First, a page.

The other team doing well are Argentina, who under Lionel Scaloni have made great strides since the 2019 Copa, when they lost to Brazil in the semifinals. Looking more like a team than at any time since they reached the final of the Centenary Copa in the United States five years ago, they have put together three wins and a draw, and are firm favourites to chalk up another victory at home to Chile on Thursday night.
Not all of their problems have disappeared, though. There is still a dearth of talent in central defence. But will Chile be able to test the weakness? New coach Martin Lasarte is handicapped by the loss of midfield powerhouse Arturo Vidal, who has been hospitalised after testing positive for COVID-19. And the big problem is the one that previous coach Reinaldo Rueda wrestled with for two years before choosing to resign: Chile have not developed players with the quality of the generation that won back-to-back Copas in 2015-16, and are still dependent on the old guard.
Rueda jumped ship to take charge of his native Colombia. He goes straight in at the deep end with a crunch match first up away to Peru, the game that closes Thursday’s action. Colombia have four points, and suffered a disastrous two rounds of heavy defeats in November. Peru have only one point, and desperately need a win to stay in touch.
Another high-pressure clash comes earlier that same day, between Uruguay and Paraguay. Both sides are in midtable with six points. The winners will join the leading pack, while the losers will slip back amongst the trailers. It will be interesting to see Uruguay’s approach. Edinson Cavani is suspended, and a number of other strikers are out injured. This could be a chance, then, for coach Oscar Washington Tabarez to come off his usual 4-4-2 system. Uruguay could field more of their talented young central midfielders, and have the option to use wingers either side of Luis Suarez. It should have been an opportunity for playmaker Giorgian De Arrascaeta to be used in his favourite position, through the middle. But he, too, has gone down with COVID-19.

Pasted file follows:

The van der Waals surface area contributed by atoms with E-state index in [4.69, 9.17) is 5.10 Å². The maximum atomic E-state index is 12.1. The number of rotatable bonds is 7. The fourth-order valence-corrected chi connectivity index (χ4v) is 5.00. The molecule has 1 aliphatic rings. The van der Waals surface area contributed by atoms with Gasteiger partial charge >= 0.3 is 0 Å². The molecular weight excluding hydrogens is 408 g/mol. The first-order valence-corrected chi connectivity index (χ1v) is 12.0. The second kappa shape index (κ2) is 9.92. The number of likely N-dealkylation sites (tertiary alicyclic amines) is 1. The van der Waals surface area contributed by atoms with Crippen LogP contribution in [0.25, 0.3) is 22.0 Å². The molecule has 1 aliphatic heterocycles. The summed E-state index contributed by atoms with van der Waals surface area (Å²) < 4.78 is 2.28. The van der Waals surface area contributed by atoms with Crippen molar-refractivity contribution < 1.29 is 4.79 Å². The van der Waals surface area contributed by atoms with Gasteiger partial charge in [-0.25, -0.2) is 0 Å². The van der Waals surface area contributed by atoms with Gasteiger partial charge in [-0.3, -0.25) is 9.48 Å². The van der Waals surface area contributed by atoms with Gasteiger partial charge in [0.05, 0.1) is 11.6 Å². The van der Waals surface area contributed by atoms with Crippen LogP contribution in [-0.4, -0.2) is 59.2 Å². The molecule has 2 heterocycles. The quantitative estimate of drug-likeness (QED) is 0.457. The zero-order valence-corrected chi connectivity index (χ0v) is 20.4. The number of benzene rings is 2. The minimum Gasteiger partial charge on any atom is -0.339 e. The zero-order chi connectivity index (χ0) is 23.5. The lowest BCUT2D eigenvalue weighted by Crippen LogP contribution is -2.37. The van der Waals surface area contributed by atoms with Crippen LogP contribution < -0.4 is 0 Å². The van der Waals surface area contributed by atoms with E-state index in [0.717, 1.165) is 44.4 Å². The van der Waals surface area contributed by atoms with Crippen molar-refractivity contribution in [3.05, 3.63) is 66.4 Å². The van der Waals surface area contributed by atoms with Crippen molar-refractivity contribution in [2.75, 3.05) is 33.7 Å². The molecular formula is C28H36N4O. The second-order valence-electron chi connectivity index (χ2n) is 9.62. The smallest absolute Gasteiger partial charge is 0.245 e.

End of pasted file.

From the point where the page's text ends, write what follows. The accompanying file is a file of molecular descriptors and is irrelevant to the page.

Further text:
The other game, the first of the round, is between Bolivia and Venezuela. Bottom-of-the-table Bolivia have just one point, and all their hopes are pinned on winning this game. Venezuela, the only South American side never to have made it to a World Cup, are disappointed to have just three points thus far. And they will find things very difficult in the prevailing conditions.
Some of the European coaches to have worked in South America recently have been flummoxed by the challenges provided by altitude, where the ball travels more quickly through the rarefied air and unaccustomed players are gasping for breath and unable to play their normal game. Last November the vastly experienced Carlos Queiroz lost his job with Colombia after an embarrassing 6-1 defeat in Ecuador’s high-altitude capital of Quito. Queiroz is Portuguese, like Venezuela’s boss Jose Peseiro, who now faces the challenge of the more extreme altitude of La Paz. The game will be a test of how well he has prepared for the type of encounter that makes World Cup qualification in South America so competitive and so absorbing.